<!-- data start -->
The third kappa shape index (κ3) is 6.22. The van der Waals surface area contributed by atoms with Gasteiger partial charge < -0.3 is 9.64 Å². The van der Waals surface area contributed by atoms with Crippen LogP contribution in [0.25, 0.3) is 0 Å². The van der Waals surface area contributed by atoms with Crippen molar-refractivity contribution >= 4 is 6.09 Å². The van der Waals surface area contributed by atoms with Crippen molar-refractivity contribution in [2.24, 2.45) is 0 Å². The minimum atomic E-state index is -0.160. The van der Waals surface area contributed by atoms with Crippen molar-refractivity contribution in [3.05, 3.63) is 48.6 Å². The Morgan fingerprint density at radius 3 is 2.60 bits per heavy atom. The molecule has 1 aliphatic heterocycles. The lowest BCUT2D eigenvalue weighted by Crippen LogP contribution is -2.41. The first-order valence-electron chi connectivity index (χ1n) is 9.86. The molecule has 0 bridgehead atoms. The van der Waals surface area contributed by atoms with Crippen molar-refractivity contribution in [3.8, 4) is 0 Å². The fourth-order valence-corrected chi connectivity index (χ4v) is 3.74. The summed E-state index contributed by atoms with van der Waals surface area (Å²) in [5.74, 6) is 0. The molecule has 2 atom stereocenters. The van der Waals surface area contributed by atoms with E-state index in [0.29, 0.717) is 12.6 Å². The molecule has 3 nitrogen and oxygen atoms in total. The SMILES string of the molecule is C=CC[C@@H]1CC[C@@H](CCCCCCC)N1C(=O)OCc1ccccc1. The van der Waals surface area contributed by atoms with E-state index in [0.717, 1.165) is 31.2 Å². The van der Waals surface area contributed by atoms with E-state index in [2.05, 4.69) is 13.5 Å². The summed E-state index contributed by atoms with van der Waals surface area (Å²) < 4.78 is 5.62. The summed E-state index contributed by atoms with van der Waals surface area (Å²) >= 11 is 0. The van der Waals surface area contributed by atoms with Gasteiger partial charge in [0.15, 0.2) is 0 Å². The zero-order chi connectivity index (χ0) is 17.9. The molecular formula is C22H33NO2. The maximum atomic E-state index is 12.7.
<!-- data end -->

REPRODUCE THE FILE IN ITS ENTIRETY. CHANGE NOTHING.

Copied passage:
The third kappa shape index (κ3) is 6.22. The van der Waals surface area contributed by atoms with Gasteiger partial charge < -0.3 is 9.64 Å². The van der Waals surface area contributed by atoms with Crippen LogP contribution in [0.25, 0.3) is 0 Å². The van der Waals surface area contributed by atoms with Crippen molar-refractivity contribution >= 4 is 6.09 Å². The van der Waals surface area contributed by atoms with Crippen molar-refractivity contribution in [2.24, 2.45) is 0 Å². The minimum atomic E-state index is -0.160. The van der Waals surface area contributed by atoms with Crippen molar-refractivity contribution in [3.05, 3.63) is 48.6 Å². The Morgan fingerprint density at radius 3 is 2.60 bits per heavy atom. The molecule has 1 aliphatic heterocycles. The lowest BCUT2D eigenvalue weighted by Crippen LogP contribution is -2.41. The first-order valence-electron chi connectivity index (χ1n) is 9.86. The molecule has 0 bridgehead atoms. The van der Waals surface area contributed by atoms with Crippen molar-refractivity contribution in [3.8, 4) is 0 Å². The fourth-order valence-corrected chi connectivity index (χ4v) is 3.74. The summed E-state index contributed by atoms with van der Waals surface area (Å²) in [5.74, 6) is 0. The molecule has 2 atom stereocenters. The van der Waals surface area contributed by atoms with E-state index in [0.29, 0.717) is 12.6 Å². The molecule has 3 nitrogen and oxygen atoms in total. The SMILES string of the molecule is C=CC[C@@H]1CC[C@@H](CCCCCCC)N1C(=O)OCc1ccccc1. The van der Waals surface area contributed by atoms with E-state index in [0.717, 1.165) is 31.2 Å². The van der Waals surface area contributed by atoms with E-state index in [2.05, 4.69) is 13.5 Å². The summed E-state index contributed by atoms with van der Waals surface area (Å²) < 4.78 is 5.62. The summed E-state index contributed by atoms with van der Waals surface area (Å²) >= 11 is 0. The van der Waals surface area contributed by atoms with Gasteiger partial charge in [0.15, 0.2) is 0 Å². The zero-order chi connectivity index (χ0) is 17.9. The molecular formula is C22H33NO2. The maximum atomic E-state index is 12.7.